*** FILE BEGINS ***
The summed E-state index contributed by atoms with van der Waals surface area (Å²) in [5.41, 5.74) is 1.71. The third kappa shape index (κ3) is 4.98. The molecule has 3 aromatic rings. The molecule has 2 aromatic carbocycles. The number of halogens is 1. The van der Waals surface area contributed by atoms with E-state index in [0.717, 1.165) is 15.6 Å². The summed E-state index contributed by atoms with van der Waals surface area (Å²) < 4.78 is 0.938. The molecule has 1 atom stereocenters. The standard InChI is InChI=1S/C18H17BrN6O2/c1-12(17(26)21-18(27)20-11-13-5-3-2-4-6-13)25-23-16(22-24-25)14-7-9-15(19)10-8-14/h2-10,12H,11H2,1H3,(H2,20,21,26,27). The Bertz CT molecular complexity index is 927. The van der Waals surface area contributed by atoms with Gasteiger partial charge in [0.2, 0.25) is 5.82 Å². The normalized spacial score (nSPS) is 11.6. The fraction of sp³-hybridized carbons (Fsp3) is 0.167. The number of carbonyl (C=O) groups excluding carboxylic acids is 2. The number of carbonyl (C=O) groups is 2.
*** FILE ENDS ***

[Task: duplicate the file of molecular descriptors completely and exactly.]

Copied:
The summed E-state index contributed by atoms with van der Waals surface area (Å²) in [5.41, 5.74) is 1.71. The third kappa shape index (κ3) is 4.98. The molecule has 3 aromatic rings. The molecule has 2 aromatic carbocycles. The number of halogens is 1. The van der Waals surface area contributed by atoms with E-state index in [0.717, 1.165) is 15.6 Å². The summed E-state index contributed by atoms with van der Waals surface area (Å²) < 4.78 is 0.938. The molecule has 1 atom stereocenters. The standard InChI is InChI=1S/C18H17BrN6O2/c1-12(17(26)21-18(27)20-11-13-5-3-2-4-6-13)25-23-16(22-24-25)14-7-9-15(19)10-8-14/h2-10,12H,11H2,1H3,(H2,20,21,26,27). The Bertz CT molecular complexity index is 927. The van der Waals surface area contributed by atoms with Gasteiger partial charge in [0.2, 0.25) is 5.82 Å². The normalized spacial score (nSPS) is 11.6. The fraction of sp³-hybridized carbons (Fsp3) is 0.167. The number of carbonyl (C=O) groups excluding carboxylic acids is 2. The number of carbonyl (C=O) groups is 2.